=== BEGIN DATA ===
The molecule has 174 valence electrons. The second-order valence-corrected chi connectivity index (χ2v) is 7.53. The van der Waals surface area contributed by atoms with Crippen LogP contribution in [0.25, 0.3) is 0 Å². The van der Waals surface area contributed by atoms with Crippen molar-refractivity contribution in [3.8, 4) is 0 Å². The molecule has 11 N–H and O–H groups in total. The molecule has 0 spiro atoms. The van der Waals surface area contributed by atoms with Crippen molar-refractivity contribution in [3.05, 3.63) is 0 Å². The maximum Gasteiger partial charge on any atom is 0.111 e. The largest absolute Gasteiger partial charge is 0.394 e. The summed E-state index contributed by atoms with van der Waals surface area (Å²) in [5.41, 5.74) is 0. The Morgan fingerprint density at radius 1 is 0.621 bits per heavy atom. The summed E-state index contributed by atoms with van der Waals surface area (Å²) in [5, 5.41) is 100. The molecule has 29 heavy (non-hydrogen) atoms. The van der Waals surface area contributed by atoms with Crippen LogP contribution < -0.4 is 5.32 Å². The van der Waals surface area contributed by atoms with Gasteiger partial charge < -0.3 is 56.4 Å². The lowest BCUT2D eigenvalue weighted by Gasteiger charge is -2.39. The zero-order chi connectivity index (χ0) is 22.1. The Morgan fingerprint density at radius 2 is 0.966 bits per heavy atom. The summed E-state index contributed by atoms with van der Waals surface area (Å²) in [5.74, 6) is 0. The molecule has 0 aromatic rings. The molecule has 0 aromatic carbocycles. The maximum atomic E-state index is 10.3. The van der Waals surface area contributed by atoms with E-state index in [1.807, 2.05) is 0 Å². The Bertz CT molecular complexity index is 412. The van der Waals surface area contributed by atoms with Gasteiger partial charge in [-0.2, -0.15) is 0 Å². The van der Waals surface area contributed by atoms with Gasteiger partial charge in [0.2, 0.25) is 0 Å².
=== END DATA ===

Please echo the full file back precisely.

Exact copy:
The molecule has 174 valence electrons. The second-order valence-corrected chi connectivity index (χ2v) is 7.53. The van der Waals surface area contributed by atoms with Crippen LogP contribution in [0.25, 0.3) is 0 Å². The van der Waals surface area contributed by atoms with Crippen molar-refractivity contribution in [3.8, 4) is 0 Å². The molecule has 11 N–H and O–H groups in total. The molecule has 0 spiro atoms. The van der Waals surface area contributed by atoms with Crippen molar-refractivity contribution in [3.05, 3.63) is 0 Å². The maximum Gasteiger partial charge on any atom is 0.111 e. The largest absolute Gasteiger partial charge is 0.394 e. The summed E-state index contributed by atoms with van der Waals surface area (Å²) in [5.41, 5.74) is 0. The Morgan fingerprint density at radius 1 is 0.621 bits per heavy atom. The summed E-state index contributed by atoms with van der Waals surface area (Å²) in [5, 5.41) is 100. The molecule has 29 heavy (non-hydrogen) atoms. The van der Waals surface area contributed by atoms with Crippen LogP contribution < -0.4 is 5.32 Å². The van der Waals surface area contributed by atoms with Gasteiger partial charge < -0.3 is 56.4 Å². The lowest BCUT2D eigenvalue weighted by Gasteiger charge is -2.39. The zero-order chi connectivity index (χ0) is 22.1. The Morgan fingerprint density at radius 2 is 0.966 bits per heavy atom. The summed E-state index contributed by atoms with van der Waals surface area (Å²) in [5.74, 6) is 0. The molecule has 0 aromatic rings. The molecule has 0 aromatic carbocycles. The maximum atomic E-state index is 10.3. The van der Waals surface area contributed by atoms with E-state index in [1.807, 2.05) is 0 Å². The Bertz CT molecular complexity index is 412. The van der Waals surface area contributed by atoms with Gasteiger partial charge in [-0.2, -0.15) is 0 Å². The van der Waals surface area contributed by atoms with Gasteiger partial charge in [0.2, 0.25) is 0 Å².